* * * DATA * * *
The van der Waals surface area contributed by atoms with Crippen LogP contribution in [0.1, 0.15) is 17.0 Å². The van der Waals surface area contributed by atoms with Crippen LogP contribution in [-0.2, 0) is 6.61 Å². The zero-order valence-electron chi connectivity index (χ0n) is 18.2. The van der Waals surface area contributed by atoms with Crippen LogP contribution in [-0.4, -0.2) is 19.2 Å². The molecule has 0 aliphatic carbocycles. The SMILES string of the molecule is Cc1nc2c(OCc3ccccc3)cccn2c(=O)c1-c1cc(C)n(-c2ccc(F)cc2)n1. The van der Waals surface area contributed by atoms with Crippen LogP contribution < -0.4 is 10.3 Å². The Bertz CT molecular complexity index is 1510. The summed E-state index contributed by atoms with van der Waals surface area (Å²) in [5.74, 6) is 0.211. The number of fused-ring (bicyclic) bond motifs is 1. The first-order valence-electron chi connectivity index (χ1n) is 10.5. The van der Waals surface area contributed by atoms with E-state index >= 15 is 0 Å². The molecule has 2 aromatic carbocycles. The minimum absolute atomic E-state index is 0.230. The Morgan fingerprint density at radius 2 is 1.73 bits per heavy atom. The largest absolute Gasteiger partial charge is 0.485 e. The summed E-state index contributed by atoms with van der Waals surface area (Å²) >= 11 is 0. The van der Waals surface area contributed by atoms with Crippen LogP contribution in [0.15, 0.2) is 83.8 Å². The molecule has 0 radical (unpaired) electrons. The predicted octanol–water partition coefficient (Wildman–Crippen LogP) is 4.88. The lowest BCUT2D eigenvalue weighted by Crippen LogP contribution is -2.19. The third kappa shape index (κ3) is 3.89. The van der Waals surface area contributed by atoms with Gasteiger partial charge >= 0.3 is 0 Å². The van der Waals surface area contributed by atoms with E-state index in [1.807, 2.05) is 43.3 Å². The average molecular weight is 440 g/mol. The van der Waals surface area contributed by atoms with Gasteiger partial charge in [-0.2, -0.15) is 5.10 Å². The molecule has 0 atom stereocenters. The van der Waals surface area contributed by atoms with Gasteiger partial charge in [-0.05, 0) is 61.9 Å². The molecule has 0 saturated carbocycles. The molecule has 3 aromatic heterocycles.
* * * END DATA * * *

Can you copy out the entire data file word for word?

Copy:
The van der Waals surface area contributed by atoms with Crippen LogP contribution in [0.1, 0.15) is 17.0 Å². The van der Waals surface area contributed by atoms with Crippen LogP contribution in [-0.2, 0) is 6.61 Å². The zero-order valence-electron chi connectivity index (χ0n) is 18.2. The van der Waals surface area contributed by atoms with Crippen LogP contribution in [-0.4, -0.2) is 19.2 Å². The molecule has 0 aliphatic carbocycles. The SMILES string of the molecule is Cc1nc2c(OCc3ccccc3)cccn2c(=O)c1-c1cc(C)n(-c2ccc(F)cc2)n1. The van der Waals surface area contributed by atoms with Crippen LogP contribution < -0.4 is 10.3 Å². The Bertz CT molecular complexity index is 1510. The summed E-state index contributed by atoms with van der Waals surface area (Å²) in [5.74, 6) is 0.211. The number of fused-ring (bicyclic) bond motifs is 1. The first-order valence-electron chi connectivity index (χ1n) is 10.5. The van der Waals surface area contributed by atoms with E-state index >= 15 is 0 Å². The molecule has 2 aromatic carbocycles. The minimum absolute atomic E-state index is 0.230. The Morgan fingerprint density at radius 2 is 1.73 bits per heavy atom. The largest absolute Gasteiger partial charge is 0.485 e. The summed E-state index contributed by atoms with van der Waals surface area (Å²) >= 11 is 0. The van der Waals surface area contributed by atoms with Crippen LogP contribution in [0.15, 0.2) is 83.8 Å². The molecule has 0 radical (unpaired) electrons. The predicted octanol–water partition coefficient (Wildman–Crippen LogP) is 4.88. The lowest BCUT2D eigenvalue weighted by Crippen LogP contribution is -2.19. The third kappa shape index (κ3) is 3.89. The van der Waals surface area contributed by atoms with Gasteiger partial charge >= 0.3 is 0 Å². The van der Waals surface area contributed by atoms with E-state index in [1.807, 2.05) is 43.3 Å². The average molecular weight is 440 g/mol. The van der Waals surface area contributed by atoms with Gasteiger partial charge in [-0.2, -0.15) is 5.10 Å². The molecule has 0 atom stereocenters. The van der Waals surface area contributed by atoms with Gasteiger partial charge in [-0.05, 0) is 61.9 Å². The molecule has 0 saturated carbocycles. The molecule has 3 aromatic heterocycles.